Moreover, CMHC provides mortgage insurance to all Canadians regardless of where they live in Canada at the smallest feasible down payment and at lower cost. To improve access to an affordable form of housing CMHC also provides mortgage insurance for manufactured housing, for example mobile homes. In January 1995 the minister of public works recently announced an expanded chattel loan interest program that includes resale of manufactured housing units.
CMHC also helps to ensure Canadians are well housed by pursuing and encouraging housing innovation and by developing national housing policies in concert with provincial and territorial partners, the housing industry and non-profit groups.
One important way CMHC levers the efforts of its partners in Canada's housing sector is CMHC's Canadian Centre for Public-Private Partnership in Housing. The Centre acts as a catalyst and a source of expert advice.
It brings together the public and private sectors, non-profit organizations and private citizens to develop low to moderate income housing projects without the need for government subsidies.
CMHC is also contributing to making housing more affordable through better housing regulations. The affordability and choice today program funded by CMHC encourages regulatory innovation in municipalities across Canada. The ACT program encourages the housing industry and municipalities to work in partnership to improve housing affordability and choice. More than 80 ACT projects are developing a wide range of practical approaches to streamlining approval processes, developing new forms of affordable housing, facilitating infill and conversion, and adopting alternative development and building standards.
As I have said Bill C-108 is an administrative bill. As my colleagues know, the bill is crucial to ensuring that CMHC can continue to offer mortgage loan insurance to Canadians. Through its mortgage insurance activities CMHC has been responsible for helping many Canadians become homeowners and we want to ensure that it can continue to do that.
I would like to take a few minutes to talk about a complementary initiative, First Home Loan Insurance, introduced by CMHC in February 1992, to make home ownership even more accessible for first time home buyers. Earlier this year, the Hon. David Dingwall announced that the maximum eligible house prices for First Home Loan Insurance were increased in 30 communities across the country.
This initiative allows more first time homebuyers to purchase a home with a down payment of as little as five per cent. Anyone who buys or builds a home in Canada as their principal residence is eligible for the lower down payment, as long as they have not owned a home at any time during the last five years.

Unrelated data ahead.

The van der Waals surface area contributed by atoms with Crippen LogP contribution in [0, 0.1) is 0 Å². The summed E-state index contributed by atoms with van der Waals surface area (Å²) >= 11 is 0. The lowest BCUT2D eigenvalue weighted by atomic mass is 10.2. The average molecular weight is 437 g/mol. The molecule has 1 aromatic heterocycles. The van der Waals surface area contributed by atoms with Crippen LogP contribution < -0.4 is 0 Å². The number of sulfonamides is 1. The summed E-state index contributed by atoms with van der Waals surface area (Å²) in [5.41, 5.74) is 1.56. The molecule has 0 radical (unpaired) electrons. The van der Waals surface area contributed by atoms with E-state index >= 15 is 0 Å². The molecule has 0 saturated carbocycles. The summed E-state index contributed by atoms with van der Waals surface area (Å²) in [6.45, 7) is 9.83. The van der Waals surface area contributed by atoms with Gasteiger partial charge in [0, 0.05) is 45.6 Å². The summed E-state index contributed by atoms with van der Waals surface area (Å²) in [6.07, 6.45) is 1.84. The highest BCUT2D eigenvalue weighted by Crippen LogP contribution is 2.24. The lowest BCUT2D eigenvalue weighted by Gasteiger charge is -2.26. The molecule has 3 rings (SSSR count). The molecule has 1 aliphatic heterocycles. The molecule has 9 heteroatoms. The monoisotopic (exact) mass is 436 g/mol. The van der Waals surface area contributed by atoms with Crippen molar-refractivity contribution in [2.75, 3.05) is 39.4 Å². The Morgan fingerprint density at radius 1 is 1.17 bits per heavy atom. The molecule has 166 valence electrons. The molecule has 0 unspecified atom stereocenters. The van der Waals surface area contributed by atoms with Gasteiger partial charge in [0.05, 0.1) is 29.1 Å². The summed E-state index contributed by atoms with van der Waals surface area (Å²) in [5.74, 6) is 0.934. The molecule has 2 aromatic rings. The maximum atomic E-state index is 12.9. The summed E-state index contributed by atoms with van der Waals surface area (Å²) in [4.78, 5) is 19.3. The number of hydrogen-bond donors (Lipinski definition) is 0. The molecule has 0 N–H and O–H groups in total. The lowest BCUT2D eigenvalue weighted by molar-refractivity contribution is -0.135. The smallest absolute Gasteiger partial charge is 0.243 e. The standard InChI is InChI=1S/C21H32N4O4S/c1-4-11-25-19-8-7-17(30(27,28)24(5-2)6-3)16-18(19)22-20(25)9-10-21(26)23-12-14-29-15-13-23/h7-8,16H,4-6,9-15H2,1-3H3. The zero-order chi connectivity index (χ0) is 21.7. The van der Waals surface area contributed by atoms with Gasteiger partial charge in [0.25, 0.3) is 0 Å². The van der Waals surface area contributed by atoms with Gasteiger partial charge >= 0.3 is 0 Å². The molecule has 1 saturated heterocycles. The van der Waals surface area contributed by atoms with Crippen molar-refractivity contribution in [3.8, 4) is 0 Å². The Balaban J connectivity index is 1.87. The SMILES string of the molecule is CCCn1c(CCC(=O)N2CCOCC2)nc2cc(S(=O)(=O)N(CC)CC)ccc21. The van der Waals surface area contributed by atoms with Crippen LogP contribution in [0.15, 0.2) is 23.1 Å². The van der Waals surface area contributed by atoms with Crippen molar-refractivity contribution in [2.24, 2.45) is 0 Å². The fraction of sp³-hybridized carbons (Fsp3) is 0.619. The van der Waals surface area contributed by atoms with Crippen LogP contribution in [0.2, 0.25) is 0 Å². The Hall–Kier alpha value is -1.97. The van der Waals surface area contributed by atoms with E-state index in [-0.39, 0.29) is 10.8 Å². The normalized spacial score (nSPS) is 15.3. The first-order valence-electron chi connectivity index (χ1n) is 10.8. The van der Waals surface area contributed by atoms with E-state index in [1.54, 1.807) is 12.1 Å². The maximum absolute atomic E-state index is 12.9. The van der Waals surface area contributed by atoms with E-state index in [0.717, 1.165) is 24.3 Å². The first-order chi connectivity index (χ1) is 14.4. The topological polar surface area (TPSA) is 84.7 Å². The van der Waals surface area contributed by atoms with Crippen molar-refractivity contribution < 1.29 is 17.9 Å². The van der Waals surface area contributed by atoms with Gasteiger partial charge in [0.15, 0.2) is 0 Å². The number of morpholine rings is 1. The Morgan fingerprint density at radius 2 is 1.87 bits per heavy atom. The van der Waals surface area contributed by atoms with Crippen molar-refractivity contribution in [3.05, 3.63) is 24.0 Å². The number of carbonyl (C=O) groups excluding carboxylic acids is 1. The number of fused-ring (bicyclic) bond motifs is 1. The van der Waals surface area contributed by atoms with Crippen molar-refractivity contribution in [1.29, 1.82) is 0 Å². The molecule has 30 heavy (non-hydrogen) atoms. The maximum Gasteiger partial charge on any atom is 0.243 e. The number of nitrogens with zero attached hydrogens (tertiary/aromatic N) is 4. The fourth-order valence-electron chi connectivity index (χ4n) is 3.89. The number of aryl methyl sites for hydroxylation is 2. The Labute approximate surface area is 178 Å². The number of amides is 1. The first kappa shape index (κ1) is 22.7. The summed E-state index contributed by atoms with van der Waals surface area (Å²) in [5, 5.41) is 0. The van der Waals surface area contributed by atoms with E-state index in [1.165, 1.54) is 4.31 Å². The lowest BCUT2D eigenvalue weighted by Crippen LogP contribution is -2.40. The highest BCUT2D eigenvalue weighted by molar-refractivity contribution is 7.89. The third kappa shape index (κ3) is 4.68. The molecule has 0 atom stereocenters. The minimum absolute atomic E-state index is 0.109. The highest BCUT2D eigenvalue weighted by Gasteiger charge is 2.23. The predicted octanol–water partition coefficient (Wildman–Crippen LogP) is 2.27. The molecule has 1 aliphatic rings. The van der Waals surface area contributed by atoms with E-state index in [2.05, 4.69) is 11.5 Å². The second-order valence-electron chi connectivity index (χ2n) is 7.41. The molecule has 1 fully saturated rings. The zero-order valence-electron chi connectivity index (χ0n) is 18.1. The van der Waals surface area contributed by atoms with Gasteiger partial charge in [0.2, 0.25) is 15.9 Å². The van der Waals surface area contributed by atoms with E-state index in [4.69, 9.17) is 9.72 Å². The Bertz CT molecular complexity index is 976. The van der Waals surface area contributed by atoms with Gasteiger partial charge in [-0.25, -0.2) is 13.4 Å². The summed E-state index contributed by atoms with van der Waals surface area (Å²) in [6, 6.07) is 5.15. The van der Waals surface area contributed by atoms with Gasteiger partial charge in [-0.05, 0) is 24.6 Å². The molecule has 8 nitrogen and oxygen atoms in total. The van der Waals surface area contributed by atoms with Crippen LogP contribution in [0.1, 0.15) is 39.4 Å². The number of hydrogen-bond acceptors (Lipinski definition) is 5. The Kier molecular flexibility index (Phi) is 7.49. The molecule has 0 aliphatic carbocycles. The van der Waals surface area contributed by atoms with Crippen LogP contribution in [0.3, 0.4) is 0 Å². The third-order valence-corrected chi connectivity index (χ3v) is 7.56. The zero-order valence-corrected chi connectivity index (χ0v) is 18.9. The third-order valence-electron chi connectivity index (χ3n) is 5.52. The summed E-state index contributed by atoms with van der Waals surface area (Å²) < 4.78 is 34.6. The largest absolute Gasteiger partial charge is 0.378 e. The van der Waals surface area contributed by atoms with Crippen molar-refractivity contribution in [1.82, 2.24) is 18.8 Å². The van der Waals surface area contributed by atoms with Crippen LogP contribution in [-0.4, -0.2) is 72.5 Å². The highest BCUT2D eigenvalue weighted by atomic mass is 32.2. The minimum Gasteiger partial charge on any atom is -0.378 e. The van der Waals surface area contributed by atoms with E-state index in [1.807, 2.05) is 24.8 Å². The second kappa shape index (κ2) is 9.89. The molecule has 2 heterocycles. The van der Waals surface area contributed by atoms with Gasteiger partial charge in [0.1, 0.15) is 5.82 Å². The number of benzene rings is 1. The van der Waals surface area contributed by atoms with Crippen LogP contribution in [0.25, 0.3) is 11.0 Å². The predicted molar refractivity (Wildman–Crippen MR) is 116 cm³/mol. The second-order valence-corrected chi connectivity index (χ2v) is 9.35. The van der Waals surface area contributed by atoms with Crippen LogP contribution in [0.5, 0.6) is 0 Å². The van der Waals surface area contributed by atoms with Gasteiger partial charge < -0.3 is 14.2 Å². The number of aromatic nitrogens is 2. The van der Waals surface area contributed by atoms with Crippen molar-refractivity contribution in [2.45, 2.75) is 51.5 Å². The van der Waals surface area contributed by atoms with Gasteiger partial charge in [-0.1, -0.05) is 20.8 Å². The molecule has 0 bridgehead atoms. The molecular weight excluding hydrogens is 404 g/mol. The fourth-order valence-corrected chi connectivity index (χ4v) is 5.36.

First home loan insurance was initially in effect for a two-year period but was extended for an additional five years until 1999.
The 5 per cent down initiative has been a major success in helping to increase home ownership in Canada. Thanks to the reduced down payment home ownership has moved from a dream to a reality for the many Canadians who can afford monthly
mortgage payments but are having trouble saving for the down payment.
The statistics speak for themselves. Since November 1993 over 210,000 Canadian households have taken advantage of the lower down payment to become the proud owners of either a new or existing home. In April 1994 a survey of Canadians who bought homes with less than 10 per cent down showed that 72 per cent of them would not have been able to purchase their homes when they did without the reduced down payment.
The first home loan insurance initiative is constantly being monitored to ensure that it continues to meet the needs of Canadians. CMHC is committed to helping Canadians who desire to own a home and have the proven financial management capability to do so.
First home loan insurance is an excellent example of CMHC's ability to adapt its mortgage loan insurance activity to ensure that Canadians can enjoy the benefits of home ownership.
Allow me to speak on the importance of Bill C-108 by describing an initiative of CMHC which has as its foundation the flexible use of the mortgage insurance fund. I am referring to the Canadian Centre for Public-Private Partnerships in Housing which I mentioned earlier. Allow me to take a moment to provide the House with some details about the important work being undertaken here.
The partnership centre was established by CMHC in 1991.
Its objective is to bridge the public and private sectors to facilitate the production of cost-effective and accessible housing for low to moderate income households, including those with special needs. The centre ventures into new areas through such means as innovative financing and tenure arrangements.
Much of the centre's activities are accomplished at the grassroot level with a view to encouraging a wide variety of people active in their community to become involved in newly created housing partnerships.
The partnership centre identifies opportunities and brings together potential partners to develop and implement public-private partnerships. It acts as a source of best advice by offering an advisory service to potential partners to identify the key legal, financial and regulatory issues that need to be considered in structuring a deal.
Since its inception the centre has ventured into innovative tenure arrangements such as occupancy rights, life leases, equity co-ops, as well as a home ownership equity partnership program. As at the end of June of this year the centre had facilitated the realization of 79 projects totalling in excess of 4,200 housing units.